Transmission of knowledge

Transmission of knowledge refers to any method, explicit or implicit, used to transmit knowledge related to technology. According to this, we can differentiate between formal and informal transmission of knowledge. In the first group, the most common process is education. In the second one, the possibilities are wide open, and include exhibitions, museums, news and references in newspapers and magazines, images, art and symbolic representations, etc.

A very important aspect in both of them is tacit knowledge, which can only be acquired through experience, when using technological objects. According to Herschbach, “A large part of tacit knowledge cannot be transmitted through written or oral form. It is personal knowledge, it is subjective knowledge, and it is immediate and specific knowledge. Tacit knowledge is primarily learned by working side by side with the experienced technician or craftsman”.

Finally, when taking into account the process of transferring technologies it’s also important to pay attention to the fact that we also transfer cultural values, and that “there is no such a thing as an all-purpose context-free tool”. As stated by Díaz-Canepa,

“Currently, there are two main approaches in the field. Some researchers favor a normative strategy that emphasizes technical training and the transfer of “simple” technologies, whereas others favor a constructive strategy that evaluates the resources and local dynamics of the receiving country. Those endorsing the first approach talk in terms of the adaptation of technology, emphasizing the necessary adjustment of technologies to the user’s characteristics […]. Those favoring the second approach speak of the appropriation of technology, and point to the active character that users assume while incorporating technology” […] “Successful appropriation, then, occurs when imported elements can be integrated to some degree with a preexisting work situation and/or to the users’ previous schemata. The appropriation process can accordingly be understood as one modality in which people “attempt to integrate the new tool’s utilization within the set of schemata previously constructed”. […] “Whereas adaptation is a process driven by the provider of the new technology, appropriation is based on the ends, mental representations, competencies, and contexts that exist in the receiver’s work situation. The locus of control in adaptation is internal and socialized. Adaptation emphasizes the role of memorization in the transfer of knowledge; appropriation calls for the reelaboration of situated learning”.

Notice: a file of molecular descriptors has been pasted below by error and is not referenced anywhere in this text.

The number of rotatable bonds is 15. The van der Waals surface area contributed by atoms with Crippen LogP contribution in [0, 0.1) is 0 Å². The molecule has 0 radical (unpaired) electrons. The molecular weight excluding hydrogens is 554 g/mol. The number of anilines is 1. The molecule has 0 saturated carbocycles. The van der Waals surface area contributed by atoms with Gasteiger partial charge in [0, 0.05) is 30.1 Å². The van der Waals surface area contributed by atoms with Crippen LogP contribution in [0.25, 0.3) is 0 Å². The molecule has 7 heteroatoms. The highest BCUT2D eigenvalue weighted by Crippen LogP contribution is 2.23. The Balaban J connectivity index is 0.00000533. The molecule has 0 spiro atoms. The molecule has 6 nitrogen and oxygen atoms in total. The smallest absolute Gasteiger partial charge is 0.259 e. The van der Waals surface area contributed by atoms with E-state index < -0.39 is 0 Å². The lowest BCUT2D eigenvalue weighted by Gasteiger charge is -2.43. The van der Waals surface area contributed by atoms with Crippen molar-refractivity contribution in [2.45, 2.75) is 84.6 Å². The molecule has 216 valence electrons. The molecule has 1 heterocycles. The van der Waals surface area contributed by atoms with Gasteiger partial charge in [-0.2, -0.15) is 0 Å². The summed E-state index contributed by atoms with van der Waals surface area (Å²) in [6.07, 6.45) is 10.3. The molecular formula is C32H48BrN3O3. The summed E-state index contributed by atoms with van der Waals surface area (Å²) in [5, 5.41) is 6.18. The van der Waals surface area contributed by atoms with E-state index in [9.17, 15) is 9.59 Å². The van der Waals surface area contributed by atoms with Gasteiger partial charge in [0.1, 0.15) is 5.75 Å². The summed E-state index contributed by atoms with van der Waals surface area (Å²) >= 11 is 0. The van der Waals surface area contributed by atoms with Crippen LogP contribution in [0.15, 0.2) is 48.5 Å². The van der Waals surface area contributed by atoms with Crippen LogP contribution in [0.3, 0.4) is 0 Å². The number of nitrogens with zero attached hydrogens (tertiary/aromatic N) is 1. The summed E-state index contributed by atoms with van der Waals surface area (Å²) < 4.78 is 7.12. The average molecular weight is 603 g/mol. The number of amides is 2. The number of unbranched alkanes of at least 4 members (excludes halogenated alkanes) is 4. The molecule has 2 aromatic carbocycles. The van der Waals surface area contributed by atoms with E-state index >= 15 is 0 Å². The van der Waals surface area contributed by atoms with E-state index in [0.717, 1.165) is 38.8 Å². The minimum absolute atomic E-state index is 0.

For further reading see: Dennis R. Herschbach (“Technology as Knowledge: Implications for Instruction”, Journal of Technology Education, vol. 7, n.º 1, Fall 1995, pp. 31-42) and Carlos Díaz-Canepa (“Transferring Technologies to Developing Countries: A Cognitive and Cultural Approach”, in Robert J. Sternberg and David D. Preiss, Intelligence and Technology: The impact of tools on the Nature and Development of Human Abilities, Mahwah (New Jersey), Lawrence Erlbaum Associates, 2005).


Diagrammatic definitions of ‘technology’ and ‘technology practice’, by A. Pacey

Esquema Pacey con pie

The triple distinction: As a human action, technology is the result of the interactions between three factors: machinery-mechanical systems (techniques in general, not necessary material, it could be a sequence of logical sentences or commands; making sure that it works), skills (tacit and explicit knowledge and competences of individuals) and cultural meanings. The gradual combination of these dimensions creates a particular meaning of technology, which in turn derives from its consideration as a social practice integrated in a community. History of technology is confined many times to the first factor, and it is regarded in this sense as a collection of technical (practical and useful) solutions willingly offered to a receptive and expectant public.